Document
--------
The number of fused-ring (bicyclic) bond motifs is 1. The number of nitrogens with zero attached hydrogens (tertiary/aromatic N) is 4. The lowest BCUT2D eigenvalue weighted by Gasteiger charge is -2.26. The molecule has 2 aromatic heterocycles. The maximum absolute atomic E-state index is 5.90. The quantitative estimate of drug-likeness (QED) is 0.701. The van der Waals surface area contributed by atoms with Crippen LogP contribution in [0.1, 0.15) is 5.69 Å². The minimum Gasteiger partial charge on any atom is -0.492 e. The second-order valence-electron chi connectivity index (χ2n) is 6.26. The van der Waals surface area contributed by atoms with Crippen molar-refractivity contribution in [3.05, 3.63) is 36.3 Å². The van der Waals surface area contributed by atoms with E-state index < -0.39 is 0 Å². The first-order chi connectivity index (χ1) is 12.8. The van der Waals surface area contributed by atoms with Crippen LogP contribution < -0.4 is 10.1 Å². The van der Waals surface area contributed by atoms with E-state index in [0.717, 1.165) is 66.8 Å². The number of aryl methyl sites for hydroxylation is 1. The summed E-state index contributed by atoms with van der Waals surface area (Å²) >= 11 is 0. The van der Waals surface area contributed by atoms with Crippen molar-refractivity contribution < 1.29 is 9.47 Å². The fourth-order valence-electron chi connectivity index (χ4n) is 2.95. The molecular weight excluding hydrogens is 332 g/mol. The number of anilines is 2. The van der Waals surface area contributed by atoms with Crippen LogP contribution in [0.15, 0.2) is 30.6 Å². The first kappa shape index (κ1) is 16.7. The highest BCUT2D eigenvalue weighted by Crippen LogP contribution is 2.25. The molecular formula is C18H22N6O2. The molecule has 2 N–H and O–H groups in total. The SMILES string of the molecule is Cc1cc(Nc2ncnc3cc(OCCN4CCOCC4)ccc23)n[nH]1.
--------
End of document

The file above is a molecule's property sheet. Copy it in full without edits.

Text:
The number of fused-ring (bicyclic) bond motifs is 1. The number of nitrogens with zero attached hydrogens (tertiary/aromatic N) is 4. The lowest BCUT2D eigenvalue weighted by Gasteiger charge is -2.26. The molecule has 2 aromatic heterocycles. The maximum absolute atomic E-state index is 5.90. The quantitative estimate of drug-likeness (QED) is 0.701. The van der Waals surface area contributed by atoms with Crippen LogP contribution in [0.1, 0.15) is 5.69 Å². The minimum Gasteiger partial charge on any atom is -0.492 e. The second-order valence-electron chi connectivity index (χ2n) is 6.26. The van der Waals surface area contributed by atoms with Crippen molar-refractivity contribution in [3.05, 3.63) is 36.3 Å². The van der Waals surface area contributed by atoms with E-state index < -0.39 is 0 Å². The first-order chi connectivity index (χ1) is 12.8. The van der Waals surface area contributed by atoms with Crippen LogP contribution < -0.4 is 10.1 Å². The van der Waals surface area contributed by atoms with E-state index in [0.717, 1.165) is 66.8 Å². The number of aryl methyl sites for hydroxylation is 1. The summed E-state index contributed by atoms with van der Waals surface area (Å²) >= 11 is 0. The van der Waals surface area contributed by atoms with Crippen molar-refractivity contribution < 1.29 is 9.47 Å². The fourth-order valence-electron chi connectivity index (χ4n) is 2.95. The molecular weight excluding hydrogens is 332 g/mol. The number of anilines is 2. The van der Waals surface area contributed by atoms with Crippen LogP contribution in [0.15, 0.2) is 30.6 Å². The first kappa shape index (κ1) is 16.7. The highest BCUT2D eigenvalue weighted by Crippen LogP contribution is 2.25. The molecular formula is C18H22N6O2. The molecule has 2 N–H and O–H groups in total. The SMILES string of the molecule is Cc1cc(Nc2ncnc3cc(OCCN4CCOCC4)ccc23)n[nH]1.